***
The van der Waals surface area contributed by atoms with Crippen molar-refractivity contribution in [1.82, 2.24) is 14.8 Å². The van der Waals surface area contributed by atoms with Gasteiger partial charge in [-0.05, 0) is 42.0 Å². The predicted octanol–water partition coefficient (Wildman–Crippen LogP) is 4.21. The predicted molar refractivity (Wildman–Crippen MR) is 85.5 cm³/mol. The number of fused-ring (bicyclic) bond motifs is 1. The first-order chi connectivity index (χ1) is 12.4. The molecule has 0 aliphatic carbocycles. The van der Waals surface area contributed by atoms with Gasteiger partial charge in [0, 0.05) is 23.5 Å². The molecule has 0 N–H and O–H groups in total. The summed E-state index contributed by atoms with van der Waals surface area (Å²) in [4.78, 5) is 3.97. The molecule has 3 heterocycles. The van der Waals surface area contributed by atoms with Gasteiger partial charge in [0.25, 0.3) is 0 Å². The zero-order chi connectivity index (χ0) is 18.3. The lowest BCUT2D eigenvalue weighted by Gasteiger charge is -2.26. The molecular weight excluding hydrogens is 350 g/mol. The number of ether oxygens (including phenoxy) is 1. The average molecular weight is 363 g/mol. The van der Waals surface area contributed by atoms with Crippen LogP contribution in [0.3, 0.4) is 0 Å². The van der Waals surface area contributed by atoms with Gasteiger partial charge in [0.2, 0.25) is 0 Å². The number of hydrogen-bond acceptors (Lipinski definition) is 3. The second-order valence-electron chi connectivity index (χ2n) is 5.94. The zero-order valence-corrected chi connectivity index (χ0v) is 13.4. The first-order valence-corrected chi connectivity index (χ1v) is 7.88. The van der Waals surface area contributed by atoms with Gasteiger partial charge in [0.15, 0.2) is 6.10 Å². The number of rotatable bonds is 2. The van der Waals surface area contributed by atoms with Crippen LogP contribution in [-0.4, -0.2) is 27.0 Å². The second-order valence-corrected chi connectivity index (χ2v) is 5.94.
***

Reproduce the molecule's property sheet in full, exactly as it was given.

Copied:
The van der Waals surface area contributed by atoms with Crippen molar-refractivity contribution in [1.82, 2.24) is 14.8 Å². The van der Waals surface area contributed by atoms with Gasteiger partial charge in [-0.05, 0) is 42.0 Å². The predicted octanol–water partition coefficient (Wildman–Crippen LogP) is 4.21. The predicted molar refractivity (Wildman–Crippen MR) is 85.5 cm³/mol. The number of fused-ring (bicyclic) bond motifs is 1. The first-order chi connectivity index (χ1) is 12.4. The molecule has 0 aliphatic carbocycles. The van der Waals surface area contributed by atoms with Gasteiger partial charge in [0, 0.05) is 23.5 Å². The molecule has 0 N–H and O–H groups in total. The summed E-state index contributed by atoms with van der Waals surface area (Å²) in [4.78, 5) is 3.97. The molecule has 3 heterocycles. The van der Waals surface area contributed by atoms with Gasteiger partial charge in [0.25, 0.3) is 0 Å². The zero-order chi connectivity index (χ0) is 18.3. The lowest BCUT2D eigenvalue weighted by Gasteiger charge is -2.26. The molecular weight excluding hydrogens is 350 g/mol. The number of ether oxygens (including phenoxy) is 1. The average molecular weight is 363 g/mol. The van der Waals surface area contributed by atoms with Crippen LogP contribution in [0.3, 0.4) is 0 Å². The van der Waals surface area contributed by atoms with Gasteiger partial charge in [0.2, 0.25) is 0 Å². The number of hydrogen-bond acceptors (Lipinski definition) is 3. The second-order valence-electron chi connectivity index (χ2n) is 5.94. The zero-order valence-corrected chi connectivity index (χ0v) is 13.4. The first-order valence-corrected chi connectivity index (χ1v) is 7.88. The van der Waals surface area contributed by atoms with Gasteiger partial charge in [0.15, 0.2) is 6.10 Å². The number of rotatable bonds is 2. The van der Waals surface area contributed by atoms with Crippen LogP contribution in [-0.4, -0.2) is 27.0 Å². The second-order valence-corrected chi connectivity index (χ2v) is 5.94.